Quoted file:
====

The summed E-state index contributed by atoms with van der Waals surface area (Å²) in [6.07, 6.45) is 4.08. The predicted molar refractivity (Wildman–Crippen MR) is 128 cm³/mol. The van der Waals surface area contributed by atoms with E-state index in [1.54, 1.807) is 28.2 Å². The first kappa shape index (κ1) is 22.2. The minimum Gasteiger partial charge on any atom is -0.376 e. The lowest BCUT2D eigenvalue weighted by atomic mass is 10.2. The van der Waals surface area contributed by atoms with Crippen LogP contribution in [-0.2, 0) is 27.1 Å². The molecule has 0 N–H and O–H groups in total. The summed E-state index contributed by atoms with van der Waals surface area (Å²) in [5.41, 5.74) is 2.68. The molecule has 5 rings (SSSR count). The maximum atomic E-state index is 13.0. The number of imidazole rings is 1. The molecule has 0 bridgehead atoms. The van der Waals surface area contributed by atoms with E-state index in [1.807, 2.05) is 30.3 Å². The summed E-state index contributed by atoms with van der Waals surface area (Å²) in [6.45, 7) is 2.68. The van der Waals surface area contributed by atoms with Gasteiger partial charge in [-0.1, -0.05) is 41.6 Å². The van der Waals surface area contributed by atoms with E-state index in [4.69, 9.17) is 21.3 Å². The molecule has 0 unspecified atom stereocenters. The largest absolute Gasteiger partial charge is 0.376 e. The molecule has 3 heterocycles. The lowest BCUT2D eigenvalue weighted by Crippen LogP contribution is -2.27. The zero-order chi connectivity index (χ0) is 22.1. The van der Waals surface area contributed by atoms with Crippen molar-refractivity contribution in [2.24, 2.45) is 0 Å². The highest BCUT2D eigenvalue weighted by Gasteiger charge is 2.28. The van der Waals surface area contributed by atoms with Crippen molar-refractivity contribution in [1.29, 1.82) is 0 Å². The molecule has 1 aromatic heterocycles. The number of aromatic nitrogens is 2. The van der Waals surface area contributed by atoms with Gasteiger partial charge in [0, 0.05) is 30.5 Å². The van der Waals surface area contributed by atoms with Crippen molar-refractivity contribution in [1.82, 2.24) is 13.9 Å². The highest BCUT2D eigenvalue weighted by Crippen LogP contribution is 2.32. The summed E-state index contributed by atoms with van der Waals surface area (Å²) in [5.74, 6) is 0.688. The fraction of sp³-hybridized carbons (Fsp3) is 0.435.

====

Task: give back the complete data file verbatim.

The summed E-state index contributed by atoms with van der Waals surface area (Å²) in [6.07, 6.45) is 4.08. The predicted molar refractivity (Wildman–Crippen MR) is 128 cm³/mol. The van der Waals surface area contributed by atoms with E-state index in [1.54, 1.807) is 28.2 Å². The first kappa shape index (κ1) is 22.2. The minimum Gasteiger partial charge on any atom is -0.376 e. The lowest BCUT2D eigenvalue weighted by atomic mass is 10.2. The van der Waals surface area contributed by atoms with Crippen LogP contribution in [-0.2, 0) is 27.1 Å². The molecule has 0 N–H and O–H groups in total. The summed E-state index contributed by atoms with van der Waals surface area (Å²) in [5.41, 5.74) is 2.68. The molecule has 5 rings (SSSR count). The maximum atomic E-state index is 13.0. The number of imidazole rings is 1. The molecule has 0 bridgehead atoms. The van der Waals surface area contributed by atoms with E-state index in [1.807, 2.05) is 30.3 Å². The summed E-state index contributed by atoms with van der Waals surface area (Å²) in [6.45, 7) is 2.68. The van der Waals surface area contributed by atoms with Gasteiger partial charge in [-0.1, -0.05) is 41.6 Å². The van der Waals surface area contributed by atoms with E-state index in [4.69, 9.17) is 21.3 Å². The molecule has 0 unspecified atom stereocenters. The largest absolute Gasteiger partial charge is 0.376 e. The molecule has 3 heterocycles. The lowest BCUT2D eigenvalue weighted by Crippen LogP contribution is -2.27. The zero-order chi connectivity index (χ0) is 22.1. The van der Waals surface area contributed by atoms with Crippen molar-refractivity contribution in [2.24, 2.45) is 0 Å². The highest BCUT2D eigenvalue weighted by Gasteiger charge is 2.28. The van der Waals surface area contributed by atoms with Crippen molar-refractivity contribution in [1.29, 1.82) is 0 Å². The molecule has 1 aromatic heterocycles. The number of aromatic nitrogens is 2. The van der Waals surface area contributed by atoms with Gasteiger partial charge in [0, 0.05) is 30.5 Å². The van der Waals surface area contributed by atoms with Crippen molar-refractivity contribution in [1.82, 2.24) is 13.9 Å². The highest BCUT2D eigenvalue weighted by Crippen LogP contribution is 2.32. The summed E-state index contributed by atoms with van der Waals surface area (Å²) in [5.74, 6) is 0.688. The fraction of sp³-hybridized carbons (Fsp3) is 0.435.